The Nice Guys Ending Is Darker Than You Realize

We examine the slyly bleak ending to Shane Black’s action-comedy masterpiece, The Nice Guys.

Ryan Gosling and Russell Crowe in The Nice Guys ending
Photo: Warner Bros. Pictures

The world isn’t fair. That’s the message of Shane Black’s happily unkempt The Nice Guys, both onscreen and off. In a better timeline, we’d be on our third or fourth go-round with Ryan Gosling and Russell Crowe as undeservedly smug private eyes. Alas, despite some of us seeing The Nice Guys for the comedic masterpiece that it was in 2016—back when we noted that it’s “so confident it borders on arrogance”—few others did, and the movie crashed and burned at the box office.

So return visits to the Nice Guys Detective Agency will never be in the cards. Nonetheless, Black’s sardonic buddy movie has still found its audience over the last six years, becoming something of a cult classic and recently even earning the lofty accolade of cracking Netflix’s “Top 10” algorithm. Better late than never, eh?

It’s easy to imagine Gosling’s Holland March making that same shallow observation over shots at two in the afternoon with Jackson Healy (Russell Crowe). That is, after all, the ending of The Nice Guys. Filled with gallows humor cynicism and a devil-may-care attitude, the closing moments of Black’s film are full of self-aware winks and nods to the audience, right down to Holland passing his daughter Holly (Angourie Rice), who deserves far better than chaperoning these two knuckleheads at the watering hole during school hours. But there she is, next to Christmas decorations, which obliquely nod to Black’s most passionate fans who know his best screenplays are set during Christmas: Lethal Weapon (1987), The Long Kiss Goodnight (1996), and Kiss Kiss Bang Bang (2005). In its final moments, The Nice Guys follows this trend with a smirk and a sneer in a script Black co-wrote with Anthony Bagarozzi.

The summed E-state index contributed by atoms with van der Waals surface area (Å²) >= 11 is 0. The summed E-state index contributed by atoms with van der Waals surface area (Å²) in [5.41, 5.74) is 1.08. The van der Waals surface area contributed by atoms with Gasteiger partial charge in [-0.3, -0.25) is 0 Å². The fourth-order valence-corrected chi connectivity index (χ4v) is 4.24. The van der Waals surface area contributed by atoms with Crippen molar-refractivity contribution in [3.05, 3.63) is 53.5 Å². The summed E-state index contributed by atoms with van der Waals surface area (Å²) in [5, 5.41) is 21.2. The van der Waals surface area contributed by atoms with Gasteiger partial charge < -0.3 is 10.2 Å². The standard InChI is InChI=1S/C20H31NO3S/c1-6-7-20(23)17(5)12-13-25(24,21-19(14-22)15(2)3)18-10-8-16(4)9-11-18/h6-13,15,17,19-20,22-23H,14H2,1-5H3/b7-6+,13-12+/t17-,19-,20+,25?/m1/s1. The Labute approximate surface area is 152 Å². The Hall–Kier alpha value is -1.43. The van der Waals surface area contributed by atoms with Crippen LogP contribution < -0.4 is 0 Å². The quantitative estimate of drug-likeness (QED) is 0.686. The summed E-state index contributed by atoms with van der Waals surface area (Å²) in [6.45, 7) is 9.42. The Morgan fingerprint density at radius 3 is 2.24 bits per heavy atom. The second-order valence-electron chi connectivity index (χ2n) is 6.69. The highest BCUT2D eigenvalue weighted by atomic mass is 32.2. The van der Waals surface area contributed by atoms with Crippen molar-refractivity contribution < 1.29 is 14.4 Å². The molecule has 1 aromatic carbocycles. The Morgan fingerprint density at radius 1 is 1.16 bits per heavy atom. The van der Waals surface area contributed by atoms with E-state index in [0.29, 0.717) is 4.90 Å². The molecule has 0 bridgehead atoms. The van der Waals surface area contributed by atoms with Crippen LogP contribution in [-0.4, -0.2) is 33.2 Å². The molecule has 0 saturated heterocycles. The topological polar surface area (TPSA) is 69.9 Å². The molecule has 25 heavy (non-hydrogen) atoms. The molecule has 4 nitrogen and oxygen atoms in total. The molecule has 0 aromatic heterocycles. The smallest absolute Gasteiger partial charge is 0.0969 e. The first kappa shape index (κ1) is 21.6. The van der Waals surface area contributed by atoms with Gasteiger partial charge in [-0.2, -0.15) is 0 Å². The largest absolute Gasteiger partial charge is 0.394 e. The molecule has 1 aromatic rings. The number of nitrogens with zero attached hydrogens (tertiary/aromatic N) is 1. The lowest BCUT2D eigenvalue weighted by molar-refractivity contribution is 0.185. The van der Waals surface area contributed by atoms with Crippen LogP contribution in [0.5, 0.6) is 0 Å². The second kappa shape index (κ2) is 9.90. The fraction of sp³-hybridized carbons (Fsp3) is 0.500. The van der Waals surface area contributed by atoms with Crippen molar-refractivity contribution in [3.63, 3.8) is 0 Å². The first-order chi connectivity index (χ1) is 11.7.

Like much of the rest of the movie—which in its most blissful moments can combine the good vibes of Earth, Wind & Fire with Gosling doing a pitch perfect Lou Costello impression—it’s so funny that you can be forgiven if you miss the crying despair bubbling beneath. For example, that uncanny Earth, Wind & Fire cover act occurs while the band is performing at a seedy 1970s porn industry party; and Gosling is all but bellowing “who’s on first?!” because a group of relatively innocent folks were systematically murdered by the Big Auto capitalists in Detroit.

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So at the end of the movie, March and Healy have reasons to be happy, at least on a surface level. In spite of bumbling their way through one disaster after another, they recovered a film reel that proves there was both a conspiracy to suppress evidence of automobile pollution in the 1970s, as well as a sinister plot wherein a DOJ attorney (Kim Basinger) cooperated in the murder of at least four people, including the attorney’s own activist daughter, Amelia (Margaret Qualley). Amelia originally employed Healey’s services for protection, and March agreed to find and ultimately save her. They failed. Amelia died, brutally, due to the machinations of her own mother. And at movie’s end, March and Holland are on the same page, cracking wise. But is that a good thing?